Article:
All the things I had planned to write don’t make sense anymore.
I meant to talk about needing beauty in the midst of the cacophony of the world, full of the steady patter of cars and busyness and cement sidewalks—that chaos of busyness. But that’s gone now.
I meant to speak of the longing for a great Something, a something that took the discordant notes of the Monday commute and mundane conversation, the number-counting and the rhetoric-spouting, the grocery-store line and the student running behind, and somehow made them to all harmonize together—but those notes are silent now. Everything is. The quiet of fear.
But that doesn’t mean that the greater Something isn’t still here. That doesn’t mean we don’t still need something to reconcile all this together. So I do write, of why we still need beauty, and we still need creators, to remind us of that Something.
You’re needed in the cacophony, but you’re needed even more so in the silence.
We as humans weren’t made to be silent. We weren’t made to be still.
Art is an Act of Resistance
“But it’s so impractical!” some may cry. If art is sometimes dismissed as useless in normal life, how much more so in our current day? After all, what good can art do right now? It won’t find a cure to save the world. It won’t get us paid, or help with our grades. It won’t house our loved ones, nor keep them safe. There’s no physical, tangible reward from creating beauty, except maybe some happy brain chemicals—but you could get those just as easily by working out or eating cake. What good does any of this make?
I feel this question pound within my head, as my brush hovers paused over the watercolors, or my page lays blank beneath my pen. My art will not last through the centuries, nor be seen by many—it barely merits the level of a hobby. What is the use of it, if it won’t change anything? If it won’t make our current hurt end?
Resistance—that’s our answer. Holy defiance against the state we’re in.
Making beauty is our cry that we are still human. Dogs don’t make art, nor ants Hagia Sophia’s. But we do. It is what makes us human, our imago dei, the image of God in us reflecting him who painted the sunsets and daisies.
It is our defiance against a materialist world, proving that there is something more to us than flesh and molecules. We are not animals controlled merely by instincts and fear; neither are we robots determined by our genetics.
It is our cry that this disease will not destroy us; it will not be our end. There will be parties, and laughter, and full rooms once again. We do not quiver before what life throws at us, but instead face it and persevere to the end.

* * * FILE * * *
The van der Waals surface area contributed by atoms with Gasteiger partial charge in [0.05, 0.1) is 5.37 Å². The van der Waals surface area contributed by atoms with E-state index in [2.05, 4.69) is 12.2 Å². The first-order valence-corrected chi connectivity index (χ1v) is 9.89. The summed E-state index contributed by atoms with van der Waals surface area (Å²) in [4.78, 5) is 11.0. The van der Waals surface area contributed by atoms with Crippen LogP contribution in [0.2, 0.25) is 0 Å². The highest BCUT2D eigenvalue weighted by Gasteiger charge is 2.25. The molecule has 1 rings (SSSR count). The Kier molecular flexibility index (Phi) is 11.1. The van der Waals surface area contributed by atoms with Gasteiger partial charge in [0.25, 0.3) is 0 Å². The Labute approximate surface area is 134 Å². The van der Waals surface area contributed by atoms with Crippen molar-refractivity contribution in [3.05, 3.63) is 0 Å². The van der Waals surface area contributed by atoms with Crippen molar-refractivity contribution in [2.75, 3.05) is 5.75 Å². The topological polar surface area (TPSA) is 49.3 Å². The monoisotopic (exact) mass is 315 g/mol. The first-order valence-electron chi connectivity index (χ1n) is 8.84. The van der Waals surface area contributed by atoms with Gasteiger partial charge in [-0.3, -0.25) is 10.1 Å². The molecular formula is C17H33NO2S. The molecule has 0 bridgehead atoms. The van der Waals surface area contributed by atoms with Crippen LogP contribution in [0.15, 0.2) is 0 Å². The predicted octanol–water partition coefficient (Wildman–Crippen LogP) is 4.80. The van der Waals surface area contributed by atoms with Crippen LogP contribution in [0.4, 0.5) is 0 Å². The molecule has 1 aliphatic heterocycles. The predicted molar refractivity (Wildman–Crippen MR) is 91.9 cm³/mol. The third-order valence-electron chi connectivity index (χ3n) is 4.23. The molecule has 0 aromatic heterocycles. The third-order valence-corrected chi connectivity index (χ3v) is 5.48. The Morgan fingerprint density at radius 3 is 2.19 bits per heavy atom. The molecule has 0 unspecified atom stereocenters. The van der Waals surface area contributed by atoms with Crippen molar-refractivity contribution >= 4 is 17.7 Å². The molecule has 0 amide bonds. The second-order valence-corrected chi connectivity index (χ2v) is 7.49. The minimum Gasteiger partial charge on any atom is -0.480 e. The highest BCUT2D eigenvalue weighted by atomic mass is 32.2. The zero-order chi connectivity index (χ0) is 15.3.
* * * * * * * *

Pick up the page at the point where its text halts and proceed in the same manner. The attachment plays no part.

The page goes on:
Making beauty is an act of defiance, fighting against the darkness and hopelessness, and against the reducing us to less than men.
Art Points Back To God
We as humans are made imago dei, in this image of God. That means we reflect him in some way, and as Christians we represent him in what we do. We are supposed to be his ambassadors, little examples of what he is like, and what he would do. And one of the very first things he ever did was to take the overwhelming darkness—and speak. Making beauty. Making good. (Genesis 1:3)
And God is still doing this. And he’ll do it through us if we let Him. When we create, we should point back to the One who created all things, who shaped and formed chaos, and called us to subdue and fill it ourselves. When we create, we are obeying the very first command God ever gave (Genesis 1:28). And when we make things that are still full of beauty, even in the midst of our broken world, we point to Jesus, the one who has come to make all things new again (Revelation 21:5).
Art also echoes God as it serves as an act of love. It is meant to be shared and enjoyed by others. Yet as the stereotype of the poor artist proves, it receives little in return. In making something good, simply for the sake of it, we echo our Lord. He has made all things, and sustains all things, keep the atoms together and the stars spinning and the gentle rain falling from the sky—and does it despite what little thanks we give him (Colossians 1:16-17). He does it because he is good (Matthew 5:44-45).
But beauty points back to God in a bigger way as well. It serves as a call to a world now stuck inside with its questions—there is something more to life. Something that holds it all together. Someone who is conducting it all. And there is hope that he—and only he—will make it right again.
Art knows that this world is not our home, and seeks to give us a peek into something bigger, where that hope and joy and longing we feel are finally fulfilled, fully revealed in a coming kingdom and king.
So don’t stop creating. Paint, write, play music and design homes. This call isn’t just for “the artists,” it’s for all of us. Take up that new hobby, or return to the one you lost long ago. Fill the silence, overwhelm the cacophony, and spread the news of our only true hope. Only Jesus can heal our world, and only he will restore all beauty again.
So make beauty, and in so doing, point back to him.